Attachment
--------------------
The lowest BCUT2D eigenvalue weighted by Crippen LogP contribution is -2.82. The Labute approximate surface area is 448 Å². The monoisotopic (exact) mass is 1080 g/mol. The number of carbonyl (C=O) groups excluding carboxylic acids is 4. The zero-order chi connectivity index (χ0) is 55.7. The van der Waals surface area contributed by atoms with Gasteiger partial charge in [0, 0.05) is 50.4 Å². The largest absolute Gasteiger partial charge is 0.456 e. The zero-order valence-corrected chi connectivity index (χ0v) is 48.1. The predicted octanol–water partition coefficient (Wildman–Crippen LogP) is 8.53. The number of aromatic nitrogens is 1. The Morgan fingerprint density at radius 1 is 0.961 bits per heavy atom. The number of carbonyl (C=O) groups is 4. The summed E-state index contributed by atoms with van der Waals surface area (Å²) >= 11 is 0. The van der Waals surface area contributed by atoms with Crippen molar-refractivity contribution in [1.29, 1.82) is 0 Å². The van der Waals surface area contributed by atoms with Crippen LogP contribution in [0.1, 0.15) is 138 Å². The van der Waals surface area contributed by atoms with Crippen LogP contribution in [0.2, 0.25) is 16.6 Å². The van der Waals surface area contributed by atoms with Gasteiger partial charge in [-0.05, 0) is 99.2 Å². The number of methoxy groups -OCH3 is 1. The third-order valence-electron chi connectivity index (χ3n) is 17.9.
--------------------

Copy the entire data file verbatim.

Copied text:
The lowest BCUT2D eigenvalue weighted by Crippen LogP contribution is -2.82. The Labute approximate surface area is 448 Å². The monoisotopic (exact) mass is 1080 g/mol. The number of carbonyl (C=O) groups excluding carboxylic acids is 4. The zero-order chi connectivity index (χ0) is 55.7. The van der Waals surface area contributed by atoms with Gasteiger partial charge in [0, 0.05) is 50.4 Å². The largest absolute Gasteiger partial charge is 0.456 e. The zero-order valence-corrected chi connectivity index (χ0v) is 48.1. The predicted octanol–water partition coefficient (Wildman–Crippen LogP) is 8.53. The number of aromatic nitrogens is 1. The Morgan fingerprint density at radius 1 is 0.961 bits per heavy atom. The number of carbonyl (C=O) groups is 4. The summed E-state index contributed by atoms with van der Waals surface area (Å²) >= 11 is 0. The van der Waals surface area contributed by atoms with Crippen molar-refractivity contribution in [1.29, 1.82) is 0 Å². The van der Waals surface area contributed by atoms with Crippen LogP contribution in [0.1, 0.15) is 138 Å². The van der Waals surface area contributed by atoms with Crippen LogP contribution in [0.2, 0.25) is 16.6 Å². The van der Waals surface area contributed by atoms with Gasteiger partial charge in [-0.05, 0) is 99.2 Å². The number of methoxy groups -OCH3 is 1. The third-order valence-electron chi connectivity index (χ3n) is 17.9.